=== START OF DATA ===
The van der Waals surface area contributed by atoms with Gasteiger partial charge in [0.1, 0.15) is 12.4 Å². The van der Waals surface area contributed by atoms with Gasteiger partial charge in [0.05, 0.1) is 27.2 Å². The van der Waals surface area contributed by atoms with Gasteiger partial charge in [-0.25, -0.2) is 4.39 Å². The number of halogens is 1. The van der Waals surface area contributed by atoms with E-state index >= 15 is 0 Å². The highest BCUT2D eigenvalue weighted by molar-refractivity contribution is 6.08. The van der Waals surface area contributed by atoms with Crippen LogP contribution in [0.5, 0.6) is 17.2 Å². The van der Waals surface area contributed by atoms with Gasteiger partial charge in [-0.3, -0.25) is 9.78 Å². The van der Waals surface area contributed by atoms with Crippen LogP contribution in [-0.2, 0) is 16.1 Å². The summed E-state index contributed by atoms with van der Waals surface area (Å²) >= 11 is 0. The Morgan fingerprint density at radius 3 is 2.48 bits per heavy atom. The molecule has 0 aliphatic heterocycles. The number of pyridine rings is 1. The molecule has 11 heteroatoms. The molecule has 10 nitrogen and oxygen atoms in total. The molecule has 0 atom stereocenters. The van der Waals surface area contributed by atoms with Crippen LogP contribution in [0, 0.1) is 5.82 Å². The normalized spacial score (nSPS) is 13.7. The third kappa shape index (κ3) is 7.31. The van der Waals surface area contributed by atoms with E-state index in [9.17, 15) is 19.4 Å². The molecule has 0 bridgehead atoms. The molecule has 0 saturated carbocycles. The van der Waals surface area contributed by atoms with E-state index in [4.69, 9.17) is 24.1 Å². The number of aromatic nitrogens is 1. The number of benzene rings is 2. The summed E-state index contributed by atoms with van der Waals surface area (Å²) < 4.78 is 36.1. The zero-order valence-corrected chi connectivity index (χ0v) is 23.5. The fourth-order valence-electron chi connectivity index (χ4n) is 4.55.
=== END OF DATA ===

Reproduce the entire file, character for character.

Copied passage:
The van der Waals surface area contributed by atoms with Gasteiger partial charge in [0.1, 0.15) is 12.4 Å². The van der Waals surface area contributed by atoms with Gasteiger partial charge in [0.05, 0.1) is 27.2 Å². The van der Waals surface area contributed by atoms with Gasteiger partial charge in [-0.25, -0.2) is 4.39 Å². The number of halogens is 1. The van der Waals surface area contributed by atoms with E-state index >= 15 is 0 Å². The highest BCUT2D eigenvalue weighted by molar-refractivity contribution is 6.08. The van der Waals surface area contributed by atoms with Crippen LogP contribution in [0.5, 0.6) is 17.2 Å². The van der Waals surface area contributed by atoms with Gasteiger partial charge in [-0.3, -0.25) is 9.78 Å². The van der Waals surface area contributed by atoms with Crippen LogP contribution in [-0.2, 0) is 16.1 Å². The summed E-state index contributed by atoms with van der Waals surface area (Å²) >= 11 is 0. The Morgan fingerprint density at radius 3 is 2.48 bits per heavy atom. The molecule has 0 aliphatic heterocycles. The number of pyridine rings is 1. The molecule has 11 heteroatoms. The molecule has 10 nitrogen and oxygen atoms in total. The molecule has 0 atom stereocenters. The van der Waals surface area contributed by atoms with Crippen LogP contribution in [0, 0.1) is 5.82 Å². The normalized spacial score (nSPS) is 13.7. The third kappa shape index (κ3) is 7.31. The van der Waals surface area contributed by atoms with E-state index in [9.17, 15) is 19.4 Å². The molecule has 0 bridgehead atoms. The molecule has 0 saturated carbocycles. The van der Waals surface area contributed by atoms with E-state index in [4.69, 9.17) is 24.1 Å². The number of aromatic nitrogens is 1. The number of benzene rings is 2. The summed E-state index contributed by atoms with van der Waals surface area (Å²) < 4.78 is 36.1. The zero-order valence-corrected chi connectivity index (χ0v) is 23.5. The fourth-order valence-electron chi connectivity index (χ4n) is 4.55.